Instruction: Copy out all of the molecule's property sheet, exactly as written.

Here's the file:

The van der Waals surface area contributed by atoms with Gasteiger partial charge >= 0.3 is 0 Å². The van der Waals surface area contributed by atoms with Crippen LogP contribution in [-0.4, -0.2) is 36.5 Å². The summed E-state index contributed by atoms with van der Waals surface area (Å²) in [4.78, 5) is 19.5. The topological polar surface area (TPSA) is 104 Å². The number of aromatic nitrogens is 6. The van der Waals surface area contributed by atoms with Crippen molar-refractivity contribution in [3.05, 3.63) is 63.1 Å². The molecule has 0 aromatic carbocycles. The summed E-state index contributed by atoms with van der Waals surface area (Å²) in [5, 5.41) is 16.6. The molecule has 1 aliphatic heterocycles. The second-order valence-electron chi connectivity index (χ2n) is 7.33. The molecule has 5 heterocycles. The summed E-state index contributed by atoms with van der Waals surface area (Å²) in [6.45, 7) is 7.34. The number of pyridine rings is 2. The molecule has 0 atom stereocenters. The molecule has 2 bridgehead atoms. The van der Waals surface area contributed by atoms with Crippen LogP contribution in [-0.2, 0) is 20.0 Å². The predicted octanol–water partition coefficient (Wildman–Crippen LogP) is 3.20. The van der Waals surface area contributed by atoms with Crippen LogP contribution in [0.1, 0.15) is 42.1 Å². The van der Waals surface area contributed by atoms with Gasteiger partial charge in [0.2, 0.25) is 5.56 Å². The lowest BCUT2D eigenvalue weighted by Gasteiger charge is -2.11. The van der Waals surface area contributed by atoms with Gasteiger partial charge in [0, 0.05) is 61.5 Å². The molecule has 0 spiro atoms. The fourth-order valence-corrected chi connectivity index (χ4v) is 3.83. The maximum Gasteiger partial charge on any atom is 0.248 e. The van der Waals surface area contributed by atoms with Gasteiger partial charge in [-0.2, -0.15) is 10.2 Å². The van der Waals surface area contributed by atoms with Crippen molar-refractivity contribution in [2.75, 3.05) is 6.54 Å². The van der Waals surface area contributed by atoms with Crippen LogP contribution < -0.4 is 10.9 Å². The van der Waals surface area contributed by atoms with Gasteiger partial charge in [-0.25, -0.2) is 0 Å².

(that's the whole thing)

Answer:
The van der Waals surface area contributed by atoms with Gasteiger partial charge >= 0.3 is 0 Å². The van der Waals surface area contributed by atoms with Crippen LogP contribution in [-0.4, -0.2) is 36.5 Å². The summed E-state index contributed by atoms with van der Waals surface area (Å²) in [4.78, 5) is 19.5. The topological polar surface area (TPSA) is 104 Å². The number of aromatic nitrogens is 6. The van der Waals surface area contributed by atoms with Crippen molar-refractivity contribution in [3.05, 3.63) is 63.1 Å². The molecule has 0 aromatic carbocycles. The summed E-state index contributed by atoms with van der Waals surface area (Å²) in [5, 5.41) is 16.6. The molecule has 1 aliphatic heterocycles. The second-order valence-electron chi connectivity index (χ2n) is 7.33. The molecule has 5 heterocycles. The summed E-state index contributed by atoms with van der Waals surface area (Å²) in [6.45, 7) is 7.34. The number of pyridine rings is 2. The molecule has 0 atom stereocenters. The molecule has 2 bridgehead atoms. The van der Waals surface area contributed by atoms with Crippen LogP contribution in [-0.2, 0) is 20.0 Å². The predicted octanol–water partition coefficient (Wildman–Crippen LogP) is 3.20. The van der Waals surface area contributed by atoms with Crippen LogP contribution in [0.1, 0.15) is 42.1 Å². The van der Waals surface area contributed by atoms with Gasteiger partial charge in [0.2, 0.25) is 5.56 Å². The lowest BCUT2D eigenvalue weighted by Gasteiger charge is -2.11. The van der Waals surface area contributed by atoms with Gasteiger partial charge in [0, 0.05) is 61.5 Å². The molecule has 0 spiro atoms. The fourth-order valence-corrected chi connectivity index (χ4v) is 3.83. The maximum Gasteiger partial charge on any atom is 0.248 e. The van der Waals surface area contributed by atoms with Gasteiger partial charge in [-0.2, -0.15) is 10.2 Å². The van der Waals surface area contributed by atoms with Crippen molar-refractivity contribution in [2.75, 3.05) is 6.54 Å². The van der Waals surface area contributed by atoms with Crippen LogP contribution < -0.4 is 10.9 Å². The van der Waals surface area contributed by atoms with Gasteiger partial charge in [-0.25, -0.2) is 0 Å².